418 F2d 538 Application of Carroll B Vaughan
418 F.2d 538
Application of Carroll B. VAUGHAN.
Patent Appeal No. 8201.
United States Court of Customs and Patent Appeals.
December 4, 1969.
Herbert L. Davis, Plante, Arens, Hartz, Smith & Thompson, Southfield, Mich., attorneys of record, for appellant.
Joseph Schimmel, Washington, D. C., for the Commissioner of Patents. Jere W. Sears, Washington, D. C., of counsel.
Before RICH, Acting Chief Judge, MATTHEWS, Judge, sitting by designation, and ALMOND, BALDWIN and LANE, Judges.
This appeal is from the decision of the Patent Office Board of Appeals affirming the examiner's rejection of all ten claims in appellant's patent application serial No. 166,316, filed January 15, 1962, for "Test Set for Testing Electrical Apparatus." We affirm the board's decision.
Appellant discloses an electrical test set particularly adapted for testing complex circuits in module form. The module circuits would typically have a large number of terminals, e. g. sixty-four, which in a single plug-in action can be connected to the test set. The important features of the test set are brought out, in various combinations, by the appealed claims. The following are typical limitations appearing in each appealed claim:
A test set for testing electrical apparatus having multiple electrical signal input and output terminals, said test set comprising:
(a) means to selectively make electrical contact with the multiple terminals of the apparatus;
(b) means for supplying a plurality of electrical input signals;
(c) switching means for selectively applying the electrical input signals to selected input terminals of the apparatus; and
(d) a plurality of electrical condition sensing indicator means selectively connectable by said switching means to the input and output terminals of the apparatus, for effecting a simultaneous visual comparison between electrical conditions of the input and output signals at said terminals.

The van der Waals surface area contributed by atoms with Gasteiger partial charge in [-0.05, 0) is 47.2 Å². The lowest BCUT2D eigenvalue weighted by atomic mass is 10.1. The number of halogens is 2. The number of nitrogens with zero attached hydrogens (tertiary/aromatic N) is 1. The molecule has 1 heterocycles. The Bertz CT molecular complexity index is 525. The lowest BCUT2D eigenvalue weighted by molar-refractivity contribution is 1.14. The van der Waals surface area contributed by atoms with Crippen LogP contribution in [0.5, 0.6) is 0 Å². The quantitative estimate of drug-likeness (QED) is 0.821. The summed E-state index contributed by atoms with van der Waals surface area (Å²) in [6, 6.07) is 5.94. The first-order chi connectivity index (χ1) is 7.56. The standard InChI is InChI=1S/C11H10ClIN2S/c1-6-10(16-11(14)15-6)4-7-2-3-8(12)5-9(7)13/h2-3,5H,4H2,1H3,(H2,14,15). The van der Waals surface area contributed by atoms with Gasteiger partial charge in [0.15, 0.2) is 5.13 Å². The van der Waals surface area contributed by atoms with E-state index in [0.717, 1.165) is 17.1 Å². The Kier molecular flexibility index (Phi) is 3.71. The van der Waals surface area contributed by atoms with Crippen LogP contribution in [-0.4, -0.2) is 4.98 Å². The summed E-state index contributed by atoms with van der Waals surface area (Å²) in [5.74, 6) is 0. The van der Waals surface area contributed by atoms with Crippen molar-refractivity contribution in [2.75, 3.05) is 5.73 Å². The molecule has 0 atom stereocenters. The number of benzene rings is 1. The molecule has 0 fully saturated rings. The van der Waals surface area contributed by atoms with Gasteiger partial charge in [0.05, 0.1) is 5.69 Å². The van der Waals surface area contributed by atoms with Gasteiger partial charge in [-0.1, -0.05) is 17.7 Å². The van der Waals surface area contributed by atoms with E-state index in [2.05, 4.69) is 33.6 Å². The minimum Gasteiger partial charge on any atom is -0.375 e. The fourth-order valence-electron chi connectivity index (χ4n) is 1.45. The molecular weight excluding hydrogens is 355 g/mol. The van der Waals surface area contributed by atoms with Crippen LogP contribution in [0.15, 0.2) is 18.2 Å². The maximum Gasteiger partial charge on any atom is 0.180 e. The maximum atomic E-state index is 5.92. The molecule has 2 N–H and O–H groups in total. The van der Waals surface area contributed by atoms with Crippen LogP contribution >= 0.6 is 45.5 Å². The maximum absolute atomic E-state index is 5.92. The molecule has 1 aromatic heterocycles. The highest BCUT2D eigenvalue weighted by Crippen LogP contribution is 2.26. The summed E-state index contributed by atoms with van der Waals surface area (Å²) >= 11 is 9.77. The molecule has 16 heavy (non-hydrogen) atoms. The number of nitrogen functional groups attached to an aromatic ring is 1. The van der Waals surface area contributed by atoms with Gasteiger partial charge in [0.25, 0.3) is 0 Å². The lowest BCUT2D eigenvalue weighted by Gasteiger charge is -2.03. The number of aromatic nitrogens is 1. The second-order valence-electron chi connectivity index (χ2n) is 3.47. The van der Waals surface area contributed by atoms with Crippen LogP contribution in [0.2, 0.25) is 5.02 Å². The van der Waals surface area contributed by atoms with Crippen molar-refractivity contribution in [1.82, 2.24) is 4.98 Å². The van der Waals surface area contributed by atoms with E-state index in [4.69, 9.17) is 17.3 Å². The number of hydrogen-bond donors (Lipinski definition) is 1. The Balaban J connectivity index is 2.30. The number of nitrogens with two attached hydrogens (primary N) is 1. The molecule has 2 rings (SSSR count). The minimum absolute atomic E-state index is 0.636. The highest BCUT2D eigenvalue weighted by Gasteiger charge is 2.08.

Various additional limitations appear in certain of the claims, as shown in the following summary:
The condition sensing indicators include at least two meters, each having a pair of marker flags manually positionable to reference predetermined pointed positions [claim 14].
The meters have associated circuits and an operator-operative switch to enable the meters to read as either voltmeters or ammeters as desired [claim 15].
The meters are arranged side-by-side with pointers aligned, for simultaneous visual comparison of input and output [claims 16, 17, 21 and 22].
The contact means include socket panel and an adapter (for different shapes and arrangements of contact pins) [claims 18 and 20].
An adjustable, switchable load circuit is included [claim 20].
Higgins1 shows an electrical testing system with a programmed sequence of input signals and a plurality of output condition monitors.
Davidson et al.2 discloses transistor testing circuits with monitors at both the input and the output.
Jones3 teaches the placement of manually positionable limit markers on an indicating dial, the markers being used as contacts for an alarm circuit.
Weston4 shows a pair of side-by-side meters for visual comparison of two electrical measurements.
Loesch5 discloses switch-selectable loading means in a transistor testing circuit.